Move over Clifton, the really rich anchor over at V&A Waterfront

03 January 2021 - 00:04
The Aquijo, owned by Norwegian billionaire Kjell Inge Røkke, during a visit to Cape Town in 2019. The 86m superyacht is powered by both engines and sails.
The Aquijo, owned by Norwegian billionaire Kjell Inge Røkke, during a visit to Cape Town in 2019. The 86m superyacht is powered by both engines and sails.
Image: Esa Alexander

Cape Town is home to its fair share of billionaire palaces on the slopes of Table Mountain and the seashore that flanks them. Now it’s also a home for floating palaces on their way around the world. The Victoria & Alfred Waterfront has confirmed plans to establish a superyacht facility at the tourist site in the Port of Cape Town, directly opposite the Table Bay Hotel.

The site, currently known as Quay 7, will have hospitality lounges, concierge services, a heliport and berths for the globe’s best-looking vessels and their super-wealthy owners. It aims to catapult Cape Town into the boating superleague alongside other hubs such as Mallorca and Palma.

“We believe the superyacht industry is a huge opportunity for Cape Town,” said the V&A’s maritime head, Andre Blaine.

“We’ve just finished a preliminary report and we’ve got marine engineers looking at structures we want to put down in the Quay 7 area. If all goes according to plan and the necessary building approvals are obtained, construction would commence in early 2022,” Blaine said.

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The V&A’s plan comes amid concerted efforts to promote Cape Town as a superyacht mecca. The city is already a regular port of call for several of the world’s top vessels, and a staging-post for South African-built luxury yachts being shipped overseas. The luxury catamaran industry in Cape Town, which has a long history of boatbuilding and sailing expertise, is the second largest in the world.

One recent visitor to the port was the 86m Aquijo, considered the top high-performance superyacht in the world. It boasts twin 90m masts and three tender boats, including one made to military specifications that is capable of driving onto ice. Operated by a crew of 17, features include a library, sauna, gyms and a masseuse. Artworks grace the walls of each cabin.

The boat was built in 2015 for Norwegian fishing tycoon Kjell Inge Røkke, who has his own master-bedroom deck. The vessel has already circumnavigated the planet, with Røkke joining in for cruising holidays. Aquijo is available for private charter under the watch of South African captain Gerhard Veldsman.

“Our owner is pretty flexible — he just wants to sail around the world,” said Veldsman.

Another regular caller is the 126m Octopus, previously owned by the late Microsoft co-founder Paul Allen, which has two helicopter pads and two submarines. A more controversial caller was the R1.5bn superyacht Ebony Shine, reportedly owned by the vice-president of Equatorial Guinea, Teodoro Nguema Obiang Mangue, which docked briefly in July. The West African leader has been involved in bitter legal wrangles in Cape Town, where he owns luxury property on land.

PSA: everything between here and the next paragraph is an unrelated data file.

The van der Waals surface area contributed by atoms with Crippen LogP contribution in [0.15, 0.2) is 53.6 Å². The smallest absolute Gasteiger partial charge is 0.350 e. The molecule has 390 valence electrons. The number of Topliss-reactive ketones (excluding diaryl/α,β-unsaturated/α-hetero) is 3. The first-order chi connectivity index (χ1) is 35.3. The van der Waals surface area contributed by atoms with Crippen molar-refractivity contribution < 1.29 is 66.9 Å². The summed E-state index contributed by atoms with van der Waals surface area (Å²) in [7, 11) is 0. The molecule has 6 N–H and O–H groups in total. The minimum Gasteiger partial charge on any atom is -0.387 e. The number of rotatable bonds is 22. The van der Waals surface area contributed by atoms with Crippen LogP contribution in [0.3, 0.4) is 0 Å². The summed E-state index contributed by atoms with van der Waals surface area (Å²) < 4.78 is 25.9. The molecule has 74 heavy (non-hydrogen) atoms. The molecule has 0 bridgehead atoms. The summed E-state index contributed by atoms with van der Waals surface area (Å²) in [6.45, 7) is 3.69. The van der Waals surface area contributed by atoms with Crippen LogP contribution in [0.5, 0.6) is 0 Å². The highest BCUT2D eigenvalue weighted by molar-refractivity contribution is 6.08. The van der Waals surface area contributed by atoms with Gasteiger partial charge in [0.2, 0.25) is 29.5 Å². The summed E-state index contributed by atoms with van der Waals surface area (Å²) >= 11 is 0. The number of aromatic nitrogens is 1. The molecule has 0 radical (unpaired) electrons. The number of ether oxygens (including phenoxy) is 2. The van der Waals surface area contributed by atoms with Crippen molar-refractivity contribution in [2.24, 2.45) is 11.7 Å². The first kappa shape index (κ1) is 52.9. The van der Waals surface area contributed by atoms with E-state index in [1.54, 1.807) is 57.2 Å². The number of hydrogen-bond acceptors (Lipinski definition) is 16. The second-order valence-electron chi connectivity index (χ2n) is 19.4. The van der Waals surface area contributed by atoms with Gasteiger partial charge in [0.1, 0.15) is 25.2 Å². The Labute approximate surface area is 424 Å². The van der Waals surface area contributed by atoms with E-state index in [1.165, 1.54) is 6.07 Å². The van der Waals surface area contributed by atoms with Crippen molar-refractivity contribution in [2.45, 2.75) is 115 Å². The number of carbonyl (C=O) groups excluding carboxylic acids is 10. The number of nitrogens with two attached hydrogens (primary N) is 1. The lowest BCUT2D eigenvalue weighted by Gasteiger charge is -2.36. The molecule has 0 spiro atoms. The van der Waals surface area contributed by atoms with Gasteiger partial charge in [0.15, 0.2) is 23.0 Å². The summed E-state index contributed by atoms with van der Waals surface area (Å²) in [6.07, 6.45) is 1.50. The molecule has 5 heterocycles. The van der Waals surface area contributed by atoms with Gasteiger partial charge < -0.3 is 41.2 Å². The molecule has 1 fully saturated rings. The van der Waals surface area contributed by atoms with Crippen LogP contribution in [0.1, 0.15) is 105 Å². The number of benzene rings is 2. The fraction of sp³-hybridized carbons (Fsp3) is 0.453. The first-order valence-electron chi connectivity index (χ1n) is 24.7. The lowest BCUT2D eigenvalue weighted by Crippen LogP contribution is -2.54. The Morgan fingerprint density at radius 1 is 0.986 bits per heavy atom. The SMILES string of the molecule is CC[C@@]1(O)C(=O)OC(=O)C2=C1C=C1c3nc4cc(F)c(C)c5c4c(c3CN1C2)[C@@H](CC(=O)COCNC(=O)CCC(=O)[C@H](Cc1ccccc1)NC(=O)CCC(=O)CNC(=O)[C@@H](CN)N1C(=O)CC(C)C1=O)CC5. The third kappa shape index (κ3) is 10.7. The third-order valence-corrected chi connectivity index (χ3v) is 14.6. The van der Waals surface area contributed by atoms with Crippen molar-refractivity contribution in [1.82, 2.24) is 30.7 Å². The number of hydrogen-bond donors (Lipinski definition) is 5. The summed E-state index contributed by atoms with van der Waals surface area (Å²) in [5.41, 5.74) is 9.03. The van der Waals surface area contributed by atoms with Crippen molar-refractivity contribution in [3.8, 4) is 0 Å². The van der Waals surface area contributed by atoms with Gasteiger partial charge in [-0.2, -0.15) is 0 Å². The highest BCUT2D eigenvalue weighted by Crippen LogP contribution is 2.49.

The dining room of the Aquijo. Other facilities include a sauna and gym.
The dining room of the Aquijo. Other facilities include a sauna and gym.
Image: Esa Alexander

The City of Cape Town has joined the superyacht initiative by partnering with the V&A Waterfront and other maritime stakeholders to form Blue Cape, a new company aimed at growing the boatbuilding and superyacht sector. Blue Cape co-founder Vanessa Davidson said the key to success would be investing in skills training to ensure Cape Town sustained its pool of artisans to meet stringent superyacht standards.

“Geographically, Cape Town is very well positioned to support superyacht cruising,” Davidson told an industry webinar last month. Andrew Bance, a specialist in superyacht tourism and high-risk watersport training, said Cape Town appealed to a new generation of yacht owners and their skippers in search of more exotic locations. The global trend towards larger superyachts also worked in Cape Town’s favour, as bigger yachts are better suited to local sea conditions.

“These are people looking to bring a yacht to a unique location where they can perform work on the yacht,” Bance said, adding that a Cape Town stopover provided the chance to explore tourist destinations in the country.

“They get services that the yacht might need, get the best experience the Cape can offer, and then move along to the Indian Ocean or Southern Ocean,” Bance said. James Vos, Cape Town mayoral committee member for economic opportunities, said the council was actively seeking to attract superyachts.

“We are very excited by the economic opportunities presented by the superyacht and marine manufacturing sectors, and the growing interest they are displaying in Cape Town as a destination,” he said.

“The department of enterprise & investment and I have been engaging with various companies involved in all aspects of this industry, from hospitality all the way through to marine servicing and boatbuilding.”


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